Uptick in employee pharmacist wages

A new report has seen an increase in community pharmacists’ wages alongside growth in professional services

More pharmacists are now earning between $40 and $50 per hour, and fewer pharmacists are earning less than $30 per hour, according to the 2018 UTS Pharmacy Barometer released on Tuesday.

The report surveyed 361 pharmacists with the sample being representative of the Australian community pharmacy sector (±5% marginal error, 95% confidence interval).

Of these, 301 (83%) were owners, owner-managers, pharmacists-in-charge or pharmacy managers.

Owners and owner managers were asked to specify the average hourly rate for employee pharmacists.

Results revealed wage increases, with the proportion of pharmacists earning below $30 per hour decreasing from 6% in the previous survey to 2% in 2018.

Meanwhile the proportion of pharmacists earning between $30 and $40 per hour rose from 63% in the previous survey to 68%.

Nearly one third of pharmacists are earning between $40 and $50 per hour – an increase of 3% (from 27% in the previous survey to 30% in 2018).

Source: UTS Pharmacy Barometer November 2018

The results show owners are responding to the current push within the pharmacy industry to better support pharmacists through increased remuneration, according to the UTS Pharmacy team.

Professor Kylie Williams, Head of Pharmacy at UTS, said the rise in remuneration demonstrates signs of improvement and wage recovery.

“We found that the hourly rate for pharmacists appears to be slowly rising,” said Professor Williams.

“This is a good start to recognising pharmacists’ valuable contribution to healthcare provision, however there is room for further wage growth.”

Dr Victoria Garcia Cardenas, senior lecturer in pharmacy practice within the UTS Graduate School of Health, said the results show a positive trend.

“After a few years of instability, the increase in remuneration is both positive and exciting amongst community pharmacists.”

“The push towards remunerating pharmacists fairly for the work they provide appears to be working,” said PSA director and past president Warwick Plunkett.

Professional services carried out in community pharmacy are becoming more widely accepted with a one in five pharmacies now employing a dedicated pharmacist to provide services such as blood pressure checks and diabetes services.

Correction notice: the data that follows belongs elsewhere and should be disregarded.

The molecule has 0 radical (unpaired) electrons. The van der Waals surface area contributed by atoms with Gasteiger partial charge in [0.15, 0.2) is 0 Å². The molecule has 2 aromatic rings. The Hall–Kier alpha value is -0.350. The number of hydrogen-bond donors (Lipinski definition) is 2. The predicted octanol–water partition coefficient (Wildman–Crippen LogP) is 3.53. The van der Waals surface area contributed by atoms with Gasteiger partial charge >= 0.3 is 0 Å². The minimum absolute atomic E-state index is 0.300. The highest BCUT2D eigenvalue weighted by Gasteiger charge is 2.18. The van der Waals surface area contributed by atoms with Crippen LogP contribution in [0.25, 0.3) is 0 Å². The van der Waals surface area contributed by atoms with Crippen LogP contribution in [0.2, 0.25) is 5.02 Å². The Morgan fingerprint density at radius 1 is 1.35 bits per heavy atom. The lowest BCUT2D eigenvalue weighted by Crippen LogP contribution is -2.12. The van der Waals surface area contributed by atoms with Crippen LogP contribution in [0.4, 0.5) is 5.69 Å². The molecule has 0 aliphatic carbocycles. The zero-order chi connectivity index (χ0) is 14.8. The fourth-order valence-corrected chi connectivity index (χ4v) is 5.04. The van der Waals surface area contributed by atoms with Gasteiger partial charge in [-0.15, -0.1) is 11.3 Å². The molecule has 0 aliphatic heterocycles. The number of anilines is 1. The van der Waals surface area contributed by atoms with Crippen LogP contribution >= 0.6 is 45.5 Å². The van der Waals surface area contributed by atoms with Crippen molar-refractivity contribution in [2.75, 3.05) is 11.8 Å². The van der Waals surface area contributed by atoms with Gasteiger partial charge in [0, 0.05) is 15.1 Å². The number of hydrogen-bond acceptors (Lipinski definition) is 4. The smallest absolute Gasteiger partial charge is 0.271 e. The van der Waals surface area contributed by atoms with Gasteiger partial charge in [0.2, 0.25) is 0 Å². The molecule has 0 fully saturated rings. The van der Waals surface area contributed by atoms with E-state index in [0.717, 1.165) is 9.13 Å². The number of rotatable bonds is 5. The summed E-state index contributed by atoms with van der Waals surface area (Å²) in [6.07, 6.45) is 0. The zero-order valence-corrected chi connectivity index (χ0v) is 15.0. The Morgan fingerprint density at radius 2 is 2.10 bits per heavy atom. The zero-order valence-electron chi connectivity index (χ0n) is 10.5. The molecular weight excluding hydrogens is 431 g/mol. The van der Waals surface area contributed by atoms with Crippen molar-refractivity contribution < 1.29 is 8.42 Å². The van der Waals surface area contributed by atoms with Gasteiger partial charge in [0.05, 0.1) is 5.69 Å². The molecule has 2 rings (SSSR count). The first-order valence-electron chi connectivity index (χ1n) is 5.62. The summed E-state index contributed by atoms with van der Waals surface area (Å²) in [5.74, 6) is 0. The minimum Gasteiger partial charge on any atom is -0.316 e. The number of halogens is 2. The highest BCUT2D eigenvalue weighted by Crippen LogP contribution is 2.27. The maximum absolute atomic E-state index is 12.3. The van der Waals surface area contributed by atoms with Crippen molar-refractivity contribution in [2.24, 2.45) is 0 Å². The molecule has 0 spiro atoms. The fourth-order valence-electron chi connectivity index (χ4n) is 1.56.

“Over time we can expect to see this number to grow as the positions become more viable,” said Mr Plunkett.

Typically these pharmacists receive higher remuneration – 52% receive between $40 and $50 an hour, and 42% receive between $30 and $40 per hour.

“Remuneration appears to be moving in the right direction, it is evidence pharmacists are making an investment for the future of the profession,” said Professor Williams.

However it is concerning that 6% of dedicated professional services pharmacists were earning less than $30 per hour, she pointed out.

Source: UTS Pharmacy Barometer November 2018

UTS Adjunct Professor John Montgomery said pharmacists need to capitalise on the professional services trend.

“There seems to be a growing recognition that in order to take advantage of the opportunities in services, that there needs to be dedicated resources with a higher remuneration,” he said.

“This needs to accelerate to fully leverage this opportunity.”

Increased remuneration seems to be having a positive impact on attitudes, with employee pharmacists showing increased optimism in the viability of community based pharmacy, according to the Barometer report.

Over the previous two surveys, employed pharmacists’ confidence continued to decrease – however in the latest survey their confidence is at a high of 5.8/10.

This was the biggest jump among all groups, said Professor Williams.